- errors (the default): Output error messages for each type that is exposed in the public API and exit with status 1 if there is at least one error. This is useful for continuous integration.
- markdown-table: Output the places types are exposed as a Markdown table. This is intended as a discovery tool for established projects.
Make sure you check out the docs for more details on this handy tool, as well as some important prereq’s that you need before you can use this too.
OQpy The goal of oqpy (“ock-pie”) is to make it easy to generate OpenQASM 3 + OpenPulse in Python. The oqpy library builds off of the openqasm3 and openpulse packages, which serve as Python reference implementations of the abstract syntax tree (AST) for the OpenQASM 3 and OpenPulse grammars. What are OpenQASM 3 and OpenPulse? Well I had the same questions, and thankfully these are answered in the project readme. We also have this post, AWS open-sources OQpy to make it easier to write quantum programs in OpenQASM 3 where Philip Reinhold, Li Chen, Jean-Christophe Jaskula, Peter Karalekas, and Stephanie Teo collaborate to share an example of what is possible using OQpy and OpenQASM 3.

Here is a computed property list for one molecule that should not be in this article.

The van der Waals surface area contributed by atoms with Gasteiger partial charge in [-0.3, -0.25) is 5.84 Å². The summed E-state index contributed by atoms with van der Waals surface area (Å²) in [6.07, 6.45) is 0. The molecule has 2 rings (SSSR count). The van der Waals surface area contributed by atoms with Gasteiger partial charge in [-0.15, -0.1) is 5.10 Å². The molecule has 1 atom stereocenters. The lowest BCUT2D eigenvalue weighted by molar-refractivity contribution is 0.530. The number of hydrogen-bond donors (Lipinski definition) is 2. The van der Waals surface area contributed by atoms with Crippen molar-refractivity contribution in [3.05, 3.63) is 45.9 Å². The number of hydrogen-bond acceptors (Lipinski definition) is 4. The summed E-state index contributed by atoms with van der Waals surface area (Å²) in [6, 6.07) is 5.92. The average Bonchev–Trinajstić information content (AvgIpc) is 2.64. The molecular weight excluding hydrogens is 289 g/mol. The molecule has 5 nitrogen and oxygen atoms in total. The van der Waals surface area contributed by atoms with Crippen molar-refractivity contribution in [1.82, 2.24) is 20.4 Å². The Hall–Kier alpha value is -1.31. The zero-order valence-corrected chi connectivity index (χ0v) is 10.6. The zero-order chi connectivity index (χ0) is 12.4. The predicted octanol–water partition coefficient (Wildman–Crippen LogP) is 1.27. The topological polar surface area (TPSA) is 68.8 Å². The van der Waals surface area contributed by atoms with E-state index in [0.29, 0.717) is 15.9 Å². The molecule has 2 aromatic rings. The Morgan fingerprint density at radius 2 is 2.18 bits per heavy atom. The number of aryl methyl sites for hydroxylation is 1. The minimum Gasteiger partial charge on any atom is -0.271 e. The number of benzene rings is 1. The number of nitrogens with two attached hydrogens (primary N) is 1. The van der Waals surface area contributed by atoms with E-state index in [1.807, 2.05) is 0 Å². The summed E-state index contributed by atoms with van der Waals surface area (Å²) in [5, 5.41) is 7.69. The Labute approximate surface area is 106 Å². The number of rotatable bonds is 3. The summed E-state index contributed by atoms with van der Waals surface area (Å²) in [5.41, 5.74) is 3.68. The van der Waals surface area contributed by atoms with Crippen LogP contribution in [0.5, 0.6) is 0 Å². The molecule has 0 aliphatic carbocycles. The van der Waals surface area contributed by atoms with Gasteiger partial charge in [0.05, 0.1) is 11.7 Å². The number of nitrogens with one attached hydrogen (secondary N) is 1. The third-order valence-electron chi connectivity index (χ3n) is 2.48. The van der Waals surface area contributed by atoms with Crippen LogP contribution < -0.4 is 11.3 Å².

Demos, Samples, Solutions and Workshops
spin-wasm-multi-compute is a new “science project” from all round good egg Massimo Re Ferrè where he provides some code samples as he explores the wonderful world of wasm. This demo repo is a rough proof of concept for running the same WASM artefact on Amazon EC2, Amazon ECS/Fargate and AWS Lambda. I also love how Massimo has used another open source project (cdk-dia) to visualise the resulting stack that is deployed via AWS CDK.